Getting Some Seed Started: Getting some seed started: Check out the Iowa Preppers Network for some great video on seed starting.

40 Survival Skills Your Kids Need to Know

As adults, we take it upon ourselves to make sure that we are prepared, that we have a safe home for our family, that we have planned to protect our family members in the event of a worst case scenario, and that we are up on all of the survival skills (from HAM radio use to tactical shooting) that could see us through a disaster. One thing many adults fail to consider is that after a disaster, they may be the one who is incapacitated, that their kids may be far away from home and left on their own to survive, or that your well studied skills may not be able to save your kids and they may, in fact, be forced to save their own lives. Here's the skills your kids need to know in order to save themselves or even save you in a SHTF scenario:
  1. CPR and AED certification. Let's face it, if you are old and over weight and your teens are young and healthy, who is most likely going to have to perform CPR on whom?
  2. Basic first aid. If your kid is with their friend and their friend is bleeding to death, it just makes sense that they know to apply a towel and direct pressure to control the bleeding because there is no way you will get there in time to provide this type of first aid.
  3. Their personal information. I have seen teenagers that need to ask their parents when their birth date is. Duh. Either the kid was an idiot or the parent was for not teaching them this basic information. All kids, from the time they learn how to speak, need to know the basics--name, address, birth date, parent's information, allergies, etc.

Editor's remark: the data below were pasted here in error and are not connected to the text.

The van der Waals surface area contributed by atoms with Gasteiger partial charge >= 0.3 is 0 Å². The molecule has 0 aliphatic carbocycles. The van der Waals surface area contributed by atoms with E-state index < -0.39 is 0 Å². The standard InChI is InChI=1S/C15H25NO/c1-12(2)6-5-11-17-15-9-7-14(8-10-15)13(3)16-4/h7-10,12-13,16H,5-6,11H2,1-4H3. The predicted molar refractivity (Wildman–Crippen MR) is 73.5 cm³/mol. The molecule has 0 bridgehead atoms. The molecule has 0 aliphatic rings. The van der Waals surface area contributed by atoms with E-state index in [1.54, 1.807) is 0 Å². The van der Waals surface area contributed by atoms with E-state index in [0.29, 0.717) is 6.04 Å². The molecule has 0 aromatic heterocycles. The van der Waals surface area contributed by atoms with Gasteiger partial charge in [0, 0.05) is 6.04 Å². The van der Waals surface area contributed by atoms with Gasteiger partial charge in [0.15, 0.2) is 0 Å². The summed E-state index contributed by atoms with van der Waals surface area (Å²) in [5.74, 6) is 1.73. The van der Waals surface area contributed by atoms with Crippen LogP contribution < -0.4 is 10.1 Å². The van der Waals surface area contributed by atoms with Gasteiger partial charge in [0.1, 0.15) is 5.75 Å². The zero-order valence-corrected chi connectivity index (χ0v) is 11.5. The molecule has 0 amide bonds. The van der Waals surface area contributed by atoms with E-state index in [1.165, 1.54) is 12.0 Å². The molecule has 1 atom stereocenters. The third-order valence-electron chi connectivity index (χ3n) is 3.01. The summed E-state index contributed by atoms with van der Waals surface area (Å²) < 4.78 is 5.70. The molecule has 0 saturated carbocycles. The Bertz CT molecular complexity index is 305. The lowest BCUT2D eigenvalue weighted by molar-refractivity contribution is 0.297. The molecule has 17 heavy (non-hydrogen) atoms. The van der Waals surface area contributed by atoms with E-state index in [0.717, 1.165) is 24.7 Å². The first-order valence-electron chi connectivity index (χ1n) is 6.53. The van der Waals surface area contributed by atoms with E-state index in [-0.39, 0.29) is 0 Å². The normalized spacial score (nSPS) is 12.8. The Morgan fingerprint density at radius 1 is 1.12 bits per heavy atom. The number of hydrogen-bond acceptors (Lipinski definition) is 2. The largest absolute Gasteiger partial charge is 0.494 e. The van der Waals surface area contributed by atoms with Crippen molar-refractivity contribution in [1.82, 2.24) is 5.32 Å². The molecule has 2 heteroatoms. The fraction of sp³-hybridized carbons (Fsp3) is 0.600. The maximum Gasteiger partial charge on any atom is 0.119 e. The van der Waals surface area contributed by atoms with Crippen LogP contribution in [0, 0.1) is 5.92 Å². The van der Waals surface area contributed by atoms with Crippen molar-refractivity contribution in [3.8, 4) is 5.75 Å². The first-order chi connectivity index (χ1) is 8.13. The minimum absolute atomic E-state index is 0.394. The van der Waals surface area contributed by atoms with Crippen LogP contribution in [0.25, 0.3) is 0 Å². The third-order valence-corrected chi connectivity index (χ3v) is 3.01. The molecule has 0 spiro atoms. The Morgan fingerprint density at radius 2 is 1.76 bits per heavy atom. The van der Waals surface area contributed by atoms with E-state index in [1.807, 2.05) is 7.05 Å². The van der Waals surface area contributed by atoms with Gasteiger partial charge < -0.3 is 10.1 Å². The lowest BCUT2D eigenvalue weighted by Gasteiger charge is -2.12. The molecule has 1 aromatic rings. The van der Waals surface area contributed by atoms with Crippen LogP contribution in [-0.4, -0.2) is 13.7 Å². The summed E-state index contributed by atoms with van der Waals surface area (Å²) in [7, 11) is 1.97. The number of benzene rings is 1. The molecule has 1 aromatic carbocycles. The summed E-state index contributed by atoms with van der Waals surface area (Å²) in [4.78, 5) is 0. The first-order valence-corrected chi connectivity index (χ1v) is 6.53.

4. How to feed themselves. This includes everything from how to shop for food to how to cook safely. Some teens have no idea how to fend for themselves where food is concerned unless there is a McDonald's nearby. Additionally, everyone should know how to forage for food (very useful in an emergency) including dumpster diving, foraging in the wild, etc.
  5. How to use money effectively. This includes how to save money, how to spend money, how to stay out of debt, and how to invest money.
  6. How to earn money. From a very young age, kids need to know that you don't get paid just for existing. There is a process for making money and everyone needs to learn this process.
  7. How to speak well. This is a multi-faceted skill which will allow them to speak clearly and politely to others, address a crowd, speak persuasively, tell a story, tell a joke, etc.
  8. How to read and write well. I don't mean how to read a couple of books then never read again or how to write a sentence. We are talking about how to read up to the college level, how to read for pleasure and read to educate themselves (without being told to), and how to write everything from a research paper to an advertisement to a letter to a friend to interesting website content.
  9. How to deal with fire. This includes everything from how to start, maintain and extinguish a camp fire to how to extinguish a fire in the home and/or how to escape from a house fire.
  10. How to procure water. Yes, water usually comes out of the faucet but that may not always be the case so kids need to know where and how to find water in an emergency, how to purify water, and why this is necessary.
  11. Outdoor survival skills. If your kid ever ends up lost in the wilderness, you will want to make sure that they have the best opportunity survive. This is done by ensuring that they have a very well rounded, and well practiced, slate of outdoor survival skills (how to find food, how to find shelter, how to stay warm, how to signal for help, etc).